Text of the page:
Dominique Cardon on algorithmic fairness

Issues of fairness in algorithms are not limited to the US. There is a robust research effort in many parts of Europe on issues of fairness and discrimination. The regulatory regimes and legal frameworks are different in Europe, which makes the discussions quite different. But the concerns are universal.

The linked article (in French) is an interview with Dominique Cardon, a French sociologist who’s written a new book on algorithms and big data. Since I don’t speak French, my understanding of the interview is limited to the translation. However, he makes a number of interesting points about our new algorithmic world:

  • that the effect of algorithmic governance in our world cannot be thought of in terms of traditional controls like censorship. It’s more of a bottom up ‘nudge’-based system that constructs elaborate and invisible rewards. To use the somewhat trite but still-useful analogy, it’s not 1984, but a Brave New World, and is all the more insidious for it.
  • We can’t disengage from an algorithmic world: the whole “if you don’t like being watched, don’t go on Facebook” argument is rapidly losing credibility, because eventually we will have no choice but to participate and contribute to the floods of data being generated. This makes “opening the black box” even more crucial.

Not surprisingly, I was happy to hear his points about fairness in algorithms: specifically,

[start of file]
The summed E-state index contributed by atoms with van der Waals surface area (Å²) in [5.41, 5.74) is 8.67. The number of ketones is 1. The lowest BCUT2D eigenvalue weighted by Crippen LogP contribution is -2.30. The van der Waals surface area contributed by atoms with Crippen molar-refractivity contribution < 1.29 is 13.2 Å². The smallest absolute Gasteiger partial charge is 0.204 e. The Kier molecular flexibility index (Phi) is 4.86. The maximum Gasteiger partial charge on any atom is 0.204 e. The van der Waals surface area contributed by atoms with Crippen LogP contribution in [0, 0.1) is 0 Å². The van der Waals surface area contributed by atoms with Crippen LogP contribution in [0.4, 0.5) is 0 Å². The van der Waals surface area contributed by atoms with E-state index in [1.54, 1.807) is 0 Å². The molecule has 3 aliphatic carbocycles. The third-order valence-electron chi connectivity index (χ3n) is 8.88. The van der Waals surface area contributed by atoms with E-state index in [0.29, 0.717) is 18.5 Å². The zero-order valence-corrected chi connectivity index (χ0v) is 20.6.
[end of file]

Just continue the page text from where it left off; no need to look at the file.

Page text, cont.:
You can not ask an algorithm to be “neutral.” However, it must be “fair.” [….] And for that, it is useful for researchers and civil society [to] create instruments of verification and control.

Living in a bad neighborhood takes on a whole new meaning

The neighborhood you live in might control which schools you have access to and what a house costs. But it might also control what kind of sentencing guidelines are in effect if you have the misfortune of being sent to jail.

Pennsylvania will soon begin using factors other than a convict’s criminal history — such as the person’s age, gender, or county of residence — in its sentencing guidelines…

This is part of a long-running discussion on data-driven approaches to recidivism and criminal justice in general. The (honorable) rationale behind these efforts is to eliminate explicit bias/prejudice in sentencing, which (as the article points out) was governed by more lax guidelines than for investigating crimes in the first place.

And as always, I don’t think there’s a problem in using data-driven methods to inform and guide the underlying mechanisms that might cause recidivism. But it gets a lot trickier when these tools are used to guide sentencing. In the case of Pennsylvania, the tool will be used to “assist” judges in sentencing decisions. And as Goodhart’s law suggests, once you attempt to quantify something as nebulous as “likely to re-offend”, the quantification takes on a life of its own.

But even this isn’t the biggest problem. There’s now a long history of models for predicting recidivism, and one of the most studied ones is the LSI-R (and its generalization, the LSRNR). But these models are proprietary: you need to purchase the software to see what they do.

And if you think that’s not a problem, I’d like to point you to this article by Rebecca Weller in Slate. In particular

Today, closed, proprietary software can put you in prison or even on death row. And in most U.S. jurisdictions you still wouldn’t have the right to inspect it.

And as she goes on to point out,

Inspecting the software isn’t just good for defendants, though—disclosing code to defense experts helped the New Jersey Supreme Court confirm the scientific reliability of a breathalyzer.

At the heart of these arguments is a point that has nothing to do with algorithms.

Wanting transparency does not imply lack of trust. It reflects a concern about a potential violation of trust.